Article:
photo came up in first place more
often. Luckily, in this case the
pattern was easy to spot. When
we condensed the offerings to
one package with a photograph
and the one without, the one
with a photograph received three
times the votes.
Perhaps an even more obvious
problem with the ranking technique, as well as the “like it best”
question, is the fact that while
a design is still in development,
what people chose can be far less
important than why. The design
isn’t final; it can be changed.
Understanding why provides
more food for the creative process
and information that a design
team can act on. Unfortunately,
the why issues are often ignored
or poorly addressed.
3. Don’t worry about the average
person. The average, although
a basic statistical concept
used in marketing, in itself
does not contain any informa-
tion on another basic statisti-
cal concept, probability.
Occurrences in nature, even
chance games like coin tossing,
center on probability. While the
chances of tossing heads four
times in a row is remote ( 1 in
16), toss enough coins and it will
definitely happen. Scientists typically employ the convention of
a 95 percent confidence level for
acceptance of a finding, or conversely, 1 out of 20 for rejection.
A hypothesis will be considered
“proven” if the chance of an “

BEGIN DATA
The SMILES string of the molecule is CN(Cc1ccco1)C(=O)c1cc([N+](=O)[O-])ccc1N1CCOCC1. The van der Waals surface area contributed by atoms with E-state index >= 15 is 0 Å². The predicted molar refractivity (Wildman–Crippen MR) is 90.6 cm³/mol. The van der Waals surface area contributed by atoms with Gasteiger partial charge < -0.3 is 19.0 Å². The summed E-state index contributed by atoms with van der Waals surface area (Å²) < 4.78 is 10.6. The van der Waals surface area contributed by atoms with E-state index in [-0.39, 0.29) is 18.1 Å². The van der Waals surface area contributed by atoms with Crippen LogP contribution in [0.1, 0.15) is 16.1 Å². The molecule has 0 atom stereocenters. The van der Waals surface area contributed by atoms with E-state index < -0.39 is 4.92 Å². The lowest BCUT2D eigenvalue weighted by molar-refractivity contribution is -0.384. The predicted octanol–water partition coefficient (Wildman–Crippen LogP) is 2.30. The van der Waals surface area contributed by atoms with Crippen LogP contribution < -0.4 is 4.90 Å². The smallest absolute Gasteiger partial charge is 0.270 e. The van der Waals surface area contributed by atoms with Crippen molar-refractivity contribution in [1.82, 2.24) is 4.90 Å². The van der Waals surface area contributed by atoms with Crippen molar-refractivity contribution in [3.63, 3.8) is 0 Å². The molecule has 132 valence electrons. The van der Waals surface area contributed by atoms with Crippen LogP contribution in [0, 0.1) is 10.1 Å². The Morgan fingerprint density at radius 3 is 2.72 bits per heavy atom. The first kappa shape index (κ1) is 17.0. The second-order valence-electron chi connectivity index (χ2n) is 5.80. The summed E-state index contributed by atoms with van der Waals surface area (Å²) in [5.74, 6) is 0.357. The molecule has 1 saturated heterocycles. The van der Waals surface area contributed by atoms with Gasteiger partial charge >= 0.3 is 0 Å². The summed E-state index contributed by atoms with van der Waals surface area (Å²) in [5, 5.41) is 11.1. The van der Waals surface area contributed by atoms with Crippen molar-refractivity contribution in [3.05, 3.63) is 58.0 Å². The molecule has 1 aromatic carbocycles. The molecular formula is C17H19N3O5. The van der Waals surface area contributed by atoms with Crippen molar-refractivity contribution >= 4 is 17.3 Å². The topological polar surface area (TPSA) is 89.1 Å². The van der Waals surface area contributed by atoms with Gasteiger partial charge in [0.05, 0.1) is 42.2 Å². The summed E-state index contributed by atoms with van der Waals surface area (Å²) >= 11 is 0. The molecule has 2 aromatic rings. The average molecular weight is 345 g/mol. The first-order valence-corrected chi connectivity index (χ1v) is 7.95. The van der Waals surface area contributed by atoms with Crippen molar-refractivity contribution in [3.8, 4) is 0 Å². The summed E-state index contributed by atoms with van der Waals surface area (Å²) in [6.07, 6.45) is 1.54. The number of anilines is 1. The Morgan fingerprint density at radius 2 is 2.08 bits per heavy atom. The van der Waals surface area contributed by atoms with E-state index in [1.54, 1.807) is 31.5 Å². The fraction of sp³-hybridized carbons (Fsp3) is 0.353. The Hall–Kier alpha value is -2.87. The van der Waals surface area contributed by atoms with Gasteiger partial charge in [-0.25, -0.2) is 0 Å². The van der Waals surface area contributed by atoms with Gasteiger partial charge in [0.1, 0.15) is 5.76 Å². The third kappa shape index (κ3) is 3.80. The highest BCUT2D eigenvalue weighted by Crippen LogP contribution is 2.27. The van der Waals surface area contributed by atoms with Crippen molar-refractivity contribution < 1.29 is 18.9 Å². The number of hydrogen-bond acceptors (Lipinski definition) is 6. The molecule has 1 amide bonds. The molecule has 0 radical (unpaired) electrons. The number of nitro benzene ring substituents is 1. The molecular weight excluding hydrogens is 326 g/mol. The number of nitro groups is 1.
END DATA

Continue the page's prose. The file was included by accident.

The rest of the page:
accidental” occurrence of seeing a
specific result in a study is 5 percent or less (probability is typically notated as p<.05). Analyses
in marketing studies follow suit,
looking for 95 percent confidence
in the results.
In essence this means that if
you toss heads four times in a
row, science still considers the
coin “fair.” But toss heads five
times in a row (where the chance
is 1 in 32, or just more than 3 per-
cent) and that coin, or the person
tossing it, has just been placed
under suspicion. Although we
know it could happen, science set
its threshold at 5 percent, which
translates to science wanting to
be correct at least 19 out of 20
times. In doing so, it accepts a
range of possibilities.
Is There a Solution?
The solution can be discussed
in a “little picture/big picture”
way. A simple solution to the
first two issues, for example, is
to simply think in analog terms.
For example, ask people to rate
the products on a scale. Rate, not
rank. And be sure to ask why.
The results will be infinitely
more informative. Love, hate,
indifference, and ties will all be
spelled out. The design team
will get a sense of what they are
up against in terms of usability,
product performance, or consumer perception, which is the
ultimate purpose. Designers don’t
need closed-ended questions and
answers; they need to set direction and cultivate a point of view.
As for the average person,
one homogenized fictional
person will make a lovely pre-
sentation slide but in reality
will get us nowhere. It takes a
much more thorough under-
standing of people’s diver-
sity in needs and desires to
develop design parameters.
In a bigger picture, design
research needs to expand its
techniques to more fully under-
stand the potential of design. It’s
bad enough that some of these
marketing-based methods con-
tinue to be practiced in a rote
manner. (Delving into technical
discussions involving both logics
and statistics can bring many
people, in marketing and design,
far from their comfort level.)
But blindly applying market-
ing methods to design creates a
double whammy that should be
avoided at all costs.
January + February 2010